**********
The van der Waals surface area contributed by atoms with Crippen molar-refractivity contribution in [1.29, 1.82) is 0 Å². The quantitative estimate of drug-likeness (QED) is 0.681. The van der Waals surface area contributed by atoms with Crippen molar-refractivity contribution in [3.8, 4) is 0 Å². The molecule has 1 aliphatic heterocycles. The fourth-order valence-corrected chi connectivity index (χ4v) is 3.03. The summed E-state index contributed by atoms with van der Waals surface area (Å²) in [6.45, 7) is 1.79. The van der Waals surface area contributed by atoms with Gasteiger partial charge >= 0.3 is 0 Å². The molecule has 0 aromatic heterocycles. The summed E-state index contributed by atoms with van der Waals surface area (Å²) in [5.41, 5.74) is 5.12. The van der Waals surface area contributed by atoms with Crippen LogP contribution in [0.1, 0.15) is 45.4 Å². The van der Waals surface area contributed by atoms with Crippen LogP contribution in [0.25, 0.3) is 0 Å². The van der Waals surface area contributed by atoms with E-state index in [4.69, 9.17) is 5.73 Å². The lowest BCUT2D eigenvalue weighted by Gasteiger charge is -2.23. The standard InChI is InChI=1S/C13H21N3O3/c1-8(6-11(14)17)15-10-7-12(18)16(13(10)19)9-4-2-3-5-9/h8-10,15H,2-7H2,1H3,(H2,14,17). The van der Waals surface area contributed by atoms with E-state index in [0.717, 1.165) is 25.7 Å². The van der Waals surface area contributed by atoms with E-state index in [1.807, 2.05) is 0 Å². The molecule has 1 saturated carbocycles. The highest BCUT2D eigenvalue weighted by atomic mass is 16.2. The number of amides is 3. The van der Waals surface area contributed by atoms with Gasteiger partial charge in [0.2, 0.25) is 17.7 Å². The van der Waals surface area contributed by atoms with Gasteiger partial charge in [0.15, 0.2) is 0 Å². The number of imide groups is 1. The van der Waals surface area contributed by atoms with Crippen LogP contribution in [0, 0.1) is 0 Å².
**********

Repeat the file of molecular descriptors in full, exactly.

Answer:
The van der Waals surface area contributed by atoms with Crippen molar-refractivity contribution in [1.29, 1.82) is 0 Å². The quantitative estimate of drug-likeness (QED) is 0.681. The van der Waals surface area contributed by atoms with Crippen molar-refractivity contribution in [3.8, 4) is 0 Å². The molecule has 1 aliphatic heterocycles. The fourth-order valence-corrected chi connectivity index (χ4v) is 3.03. The summed E-state index contributed by atoms with van der Waals surface area (Å²) in [6.45, 7) is 1.79. The van der Waals surface area contributed by atoms with Gasteiger partial charge >= 0.3 is 0 Å². The molecule has 0 aromatic heterocycles. The summed E-state index contributed by atoms with van der Waals surface area (Å²) in [5.41, 5.74) is 5.12. The van der Waals surface area contributed by atoms with Crippen LogP contribution in [0.1, 0.15) is 45.4 Å². The van der Waals surface area contributed by atoms with Crippen LogP contribution in [0.25, 0.3) is 0 Å². The van der Waals surface area contributed by atoms with E-state index in [4.69, 9.17) is 5.73 Å². The lowest BCUT2D eigenvalue weighted by Gasteiger charge is -2.23. The standard InChI is InChI=1S/C13H21N3O3/c1-8(6-11(14)17)15-10-7-12(18)16(13(10)19)9-4-2-3-5-9/h8-10,15H,2-7H2,1H3,(H2,14,17). The van der Waals surface area contributed by atoms with E-state index in [0.717, 1.165) is 25.7 Å². The van der Waals surface area contributed by atoms with E-state index in [1.807, 2.05) is 0 Å². The molecule has 1 saturated carbocycles. The highest BCUT2D eigenvalue weighted by atomic mass is 16.2. The number of amides is 3. The van der Waals surface area contributed by atoms with Gasteiger partial charge in [0.2, 0.25) is 17.7 Å². The van der Waals surface area contributed by atoms with Gasteiger partial charge in [0.15, 0.2) is 0 Å². The number of imide groups is 1. The van der Waals surface area contributed by atoms with Crippen LogP contribution in [0, 0.1) is 0 Å².